Jun 06

Ophira Eisenberg Relates Her Traumatic Car Accident

Thanks to a link from Craig and Judy Kellem’s Hollywoodscript.com Newsletter, I recently learned of comic Ophira Eisenberg.

In a recent New York Times article, “Telling Tales With a Tear and a Smile,” writer Jason Zinoman states:

What distinguishes Ms. Eisenberg is how thoughtfully she adjusts to the form she’s working in while retaining the essence of her bleakly stylish humor. In her stand-up she cheerily describes suicidal tendencies or finding her husband’s ex-girlfriend’s severed head. (‘Oh my God, she’s prettier than me.’) When she was single, she says, she put on her JDate profile that her hobbies include ‘depression and making you guess why I’m angry.’ This same mordant intensity appears in her storytelling, but in a slower cadence with more gravitas.

Zinoman then points us not to one of her standup routines but to Ophira Eisenberg in storytelling mode. She tells her audience a true story about surviving a terrible car accident when she was a young child. In sharing this experience, “…she shows how a story can use humor but not be shackled to it, how it can be emotional without pandering, and how difficult ideas can be articulated entertainingly.”

Eisenberg has told this difficult story for The Moth,” which is “an acclaimed not-for-profit organization dedicated to the art and craft of storytelling. It is a celebration of both the raconteur, who breathes fire into true tales of ordinary life, and the storytelling novice, who has lived through something extraordinary and yearns to share it.” The clip below runs over 11 minutes and is worth your investment:

In case you opted not to watch the clip, I’ll summarize. The gist is that when Ophira was eight years old she was in a car accident caused by an 18-year-old who ran a red light. Her mom was driving Ophira, her brother, and her best friend Adrienne.

Ophira spent months in the hospital. Adrienne’s mom was one of her visitors. “And I would always ask her like ‘Why aren’t you bringing Adrienne? I want to see Adrienne.’ But, somehow, she would just change the subject and I would go with it.”

Adrienne’s mother and Ophira’s decided one day it was time to tell her the truth. “‘We think that you’re healthy enough to hear this now. But remember when you described being unconscious? It felt like you were sleeping for a really, really long time? Well, Adrienne never woke up.’ I heard what they were saying but I don’t think I got it. I mean, I don’t think my 8-year-old brain could comprehend that. I didn’t cry ’cause I
didn’t know what that meant. I just knew that I should stop asking for Adrienne.”

Eventually, at the age of 16, she found a letter Adrienne’s father had written to Ophira’s mother. “I had
never thought of what my mother went through because she never showed me her pain or vulnerability
for one second. I can’t imagine the blame she felt, the guilt, the responsibility of taking care of
someone’s else’s child and then it all going horribly wrong. But she showed nothing but love.”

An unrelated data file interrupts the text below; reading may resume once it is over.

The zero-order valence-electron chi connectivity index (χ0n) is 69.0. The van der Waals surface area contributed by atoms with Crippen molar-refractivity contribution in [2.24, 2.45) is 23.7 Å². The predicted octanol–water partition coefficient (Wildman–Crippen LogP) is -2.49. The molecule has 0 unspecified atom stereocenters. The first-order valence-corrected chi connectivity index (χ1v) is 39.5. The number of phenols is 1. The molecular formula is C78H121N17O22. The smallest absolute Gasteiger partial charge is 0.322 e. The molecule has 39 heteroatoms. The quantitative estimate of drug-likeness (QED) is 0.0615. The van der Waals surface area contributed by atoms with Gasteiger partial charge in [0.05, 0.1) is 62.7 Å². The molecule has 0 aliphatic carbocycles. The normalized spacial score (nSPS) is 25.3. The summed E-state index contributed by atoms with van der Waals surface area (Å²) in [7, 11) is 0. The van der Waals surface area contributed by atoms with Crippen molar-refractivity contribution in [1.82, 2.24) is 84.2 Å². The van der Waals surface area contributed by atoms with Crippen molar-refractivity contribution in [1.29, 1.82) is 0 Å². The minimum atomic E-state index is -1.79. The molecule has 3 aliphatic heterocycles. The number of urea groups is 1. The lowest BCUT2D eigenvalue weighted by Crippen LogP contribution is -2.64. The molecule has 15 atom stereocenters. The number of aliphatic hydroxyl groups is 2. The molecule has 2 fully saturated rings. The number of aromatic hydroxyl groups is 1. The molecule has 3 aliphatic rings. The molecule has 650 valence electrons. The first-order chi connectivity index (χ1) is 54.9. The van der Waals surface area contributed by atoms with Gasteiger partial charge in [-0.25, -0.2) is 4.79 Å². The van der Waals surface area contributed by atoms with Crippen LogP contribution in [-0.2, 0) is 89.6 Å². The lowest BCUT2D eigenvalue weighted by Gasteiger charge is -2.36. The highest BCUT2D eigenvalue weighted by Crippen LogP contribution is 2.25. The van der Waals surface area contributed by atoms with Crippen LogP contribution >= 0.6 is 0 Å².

“…And my dad really was a pillar of strength…I wasn’t really the strong one. They were the strong ones because they had carefully led me to this place where I could live like an absolutely normal sixteen-year-old kid and Adrienne was never going to be sixteen. It hit me hard staring at the handwriting of her mourning father and I couldn’t run off to my Barbie Dream House. And for the first time I sat down at that dining room table and I cried.”

Jun 05

Mike Birbiglia: “Sleepwalk with Me”

Comic Mike Birbiglia has stated that some years ago his therapist suggested keeping a journal in order to “keep things in perspective.”

So he did. And he decided to share it. In “Yo therapist so crazy,” Birbiglia had stated, “I actually had an awkward thing happen where my therapist came to one of my shows and this other comedian saw her and said to me, ‘that woman looks crazy.’ And it really hurt my feelings. It was like someone had made fun of my mom.”

You’ve heard of a “Yo mama” joke? Birbiglia: “It was like he told a ‘yo’ mama’ joke but about my therapist:

‘Yo therapist so crazy, she interpretin’ her own dreams!’

‘Yo therapist so cheap, she already spent yo co-pay!'”

Standup routines were then created out of these entries and were subsequently recorded.

Birbiglia, who’s transitioned from standup routines to storytelling, had a big hit with his more recent one-man theatrical show “Sleepwalk With Me,” which led later to a book called Sleepwalk With Me and Other Painfully True Stories. States Booklist: “…(T)he lengthy title story, of his struggle with a sleep disorder, is as fascinating as it is hilarious.”

Mike Birbiglia explains his sleep disorder in an interview (NPR): “I was diagnosed a few years ago with what’s called REM behavior disorder, where people have a dopamine deficiency….And people who have this [disorder] are typically running away from some type of demon or wild animal — and people who have this, in rare instances, have actually killed people while remaining asleep.”

Reportedly, his condition has now become pretty well controlled with the use of medication and some “behavioral changes.”

The whole enterprise of Sleepwalk With Me-related products has now culminated in the making of a feature film which won the NEXT Audience Award at Sundance Film Festival this year and which will come to movie theaters this fall.

Below is the trailer to his upcoming film:

Update upon the movie’s release. Leah Rozen, thewrap.com: “Birbiglia is…a milquetoast Everyman, more than a little confused by life but still hoping for the best. As he slowly sorts out his personal life, his medical woes and his career, he and this modest comedy win you over as surely as he does the on-screen audiences hearing his stand-up routines.”